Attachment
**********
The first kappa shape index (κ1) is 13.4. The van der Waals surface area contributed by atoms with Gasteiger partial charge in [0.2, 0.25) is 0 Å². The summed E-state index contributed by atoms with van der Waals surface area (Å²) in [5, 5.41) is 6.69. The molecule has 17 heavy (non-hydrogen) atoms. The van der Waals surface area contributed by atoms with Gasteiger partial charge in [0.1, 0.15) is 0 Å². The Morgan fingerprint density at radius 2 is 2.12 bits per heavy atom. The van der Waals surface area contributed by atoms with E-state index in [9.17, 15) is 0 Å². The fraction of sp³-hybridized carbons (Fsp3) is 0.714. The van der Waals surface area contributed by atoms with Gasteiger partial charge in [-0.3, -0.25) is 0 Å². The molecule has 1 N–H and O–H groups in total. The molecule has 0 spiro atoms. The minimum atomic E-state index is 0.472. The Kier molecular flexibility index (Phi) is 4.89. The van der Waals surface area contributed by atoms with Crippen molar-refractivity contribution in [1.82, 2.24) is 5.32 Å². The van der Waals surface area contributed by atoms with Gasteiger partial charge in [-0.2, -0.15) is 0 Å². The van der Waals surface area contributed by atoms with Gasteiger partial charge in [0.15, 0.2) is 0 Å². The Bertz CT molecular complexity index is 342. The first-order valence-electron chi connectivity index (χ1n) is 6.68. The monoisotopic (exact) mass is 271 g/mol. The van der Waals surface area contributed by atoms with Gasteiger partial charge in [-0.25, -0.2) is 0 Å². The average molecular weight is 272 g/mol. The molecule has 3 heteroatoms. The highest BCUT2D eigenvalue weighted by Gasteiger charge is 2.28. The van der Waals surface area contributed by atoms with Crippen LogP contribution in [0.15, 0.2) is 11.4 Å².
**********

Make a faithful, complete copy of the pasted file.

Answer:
The first kappa shape index (κ1) is 13.4. The van der Waals surface area contributed by atoms with Gasteiger partial charge in [0.2, 0.25) is 0 Å². The summed E-state index contributed by atoms with van der Waals surface area (Å²) in [5, 5.41) is 6.69. The molecule has 17 heavy (non-hydrogen) atoms. The van der Waals surface area contributed by atoms with Gasteiger partial charge in [0.1, 0.15) is 0 Å². The Morgan fingerprint density at radius 2 is 2.12 bits per heavy atom. The van der Waals surface area contributed by atoms with E-state index in [9.17, 15) is 0 Å². The fraction of sp³-hybridized carbons (Fsp3) is 0.714. The van der Waals surface area contributed by atoms with Gasteiger partial charge in [-0.3, -0.25) is 0 Å². The molecule has 1 N–H and O–H groups in total. The molecule has 0 spiro atoms. The minimum atomic E-state index is 0.472. The Kier molecular flexibility index (Phi) is 4.89. The van der Waals surface area contributed by atoms with Crippen molar-refractivity contribution in [1.82, 2.24) is 5.32 Å². The van der Waals surface area contributed by atoms with Gasteiger partial charge in [-0.2, -0.15) is 0 Å². The van der Waals surface area contributed by atoms with Gasteiger partial charge in [0.15, 0.2) is 0 Å². The Bertz CT molecular complexity index is 342. The first-order valence-electron chi connectivity index (χ1n) is 6.68. The monoisotopic (exact) mass is 271 g/mol. The van der Waals surface area contributed by atoms with Gasteiger partial charge in [-0.25, -0.2) is 0 Å². The average molecular weight is 272 g/mol. The molecule has 3 heteroatoms. The highest BCUT2D eigenvalue weighted by Gasteiger charge is 2.28. The van der Waals surface area contributed by atoms with Crippen LogP contribution in [0.15, 0.2) is 11.4 Å².